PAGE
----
Thursday, May 17, 2012

Ten Keys to Negotiating Audit Rights

An attorney asked me for a checklist to maximize his entertainment clients' audit rights.  Here are ten key questions to answer during deal point negotiations (the answers shown are suggestions to maximize a client's audit rights):
  1. Who can conduct an audit?  Ideally, anyone your client appoints.  Further, do not require that the auditor sign a nondisclosure agreement with the other side, or that it share the results of the audit with the entity that is audited.
  2. Who will pay for the audit?  The other side shall pay for audit (accounting and legal) costs if there is an underpayment to your client.
  3. What is the audit period?  Even though some agreements specify audit periods or periods for which the auditee (e.g., a licensee) must retain records, normally the audit period is effectively limited by the objection provision.  A typical agreement may state something such as:  “Statements are binding unless your written objection is received within two years of the date that the statement is due.”  Remember, longer or unlimited objection periods are usually better for the auditing party (e.g., a licensor), since there is little point in auditing anything to which the client no longer has a right to object.  If time limitations in the objection provision must be included, base them around the dates that accountings are received, not due.
  4. What documentation will be provided?  Specifying "free access" or "unlimited" is ideal for the auditing party.  Therefore, do not exclude from examination inventory reports, manufacturing information or "records that do not report sales."
  5. Where will audits take place?  On-site and/or remotely at your client's election.  Either way, require that information will be provided electronically.
  6. Which territories and affiliates may be audited?  Clients are usually limited to auditing the subsidiary with which they contracted.  However, the strongest audit rights include access to audit a licensee's affiliated entities (i.e., sister and parent companies).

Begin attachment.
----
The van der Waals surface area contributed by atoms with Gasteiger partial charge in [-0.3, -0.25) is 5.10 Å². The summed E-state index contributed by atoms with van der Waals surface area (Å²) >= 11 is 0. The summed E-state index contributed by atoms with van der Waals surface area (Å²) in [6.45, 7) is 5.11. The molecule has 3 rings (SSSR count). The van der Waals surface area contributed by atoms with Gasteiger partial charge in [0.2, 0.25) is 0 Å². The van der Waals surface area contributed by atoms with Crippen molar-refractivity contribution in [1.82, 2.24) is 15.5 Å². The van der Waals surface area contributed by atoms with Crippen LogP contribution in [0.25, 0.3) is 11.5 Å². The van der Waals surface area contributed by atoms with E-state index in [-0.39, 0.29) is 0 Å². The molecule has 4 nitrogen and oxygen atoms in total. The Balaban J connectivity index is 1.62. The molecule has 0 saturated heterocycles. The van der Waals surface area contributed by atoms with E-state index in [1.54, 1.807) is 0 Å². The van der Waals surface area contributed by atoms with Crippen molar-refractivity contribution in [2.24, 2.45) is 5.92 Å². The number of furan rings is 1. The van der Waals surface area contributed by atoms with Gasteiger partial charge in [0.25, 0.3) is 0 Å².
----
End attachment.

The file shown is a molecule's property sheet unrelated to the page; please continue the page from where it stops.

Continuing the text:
7. When can one audit?  With short notice and without requiring specific "objection" (many contracts require specific objection before an audit is conducted, which may be impossible).  Also, do not require notice of breach prior to taking legal action.
  8. What are the consequences of non-compliance? Include underpayment penalties and/or interest on late payments.
  9. Why audit? If a purpose for audits must be included, it should be to ascertain (non)compliance with the relevant agreements and should not be limited to verification of royalty accountings.
  10. What laws govern the agreement? Laws vary by state and territory, so it is important to appreciate the impact that local laws can have on the contract you are negotiating.  For instance, if a recording contract is subject to California state law, your artist client may have audit rights pursuant to state law, regardless of the terms of the contract.  Applicable state laws may also impact interest due, foreign tax withholding and other claims.  Further, in the event of a dispute, you may wish to ensure that the contract is subject to US law and not that of another territory.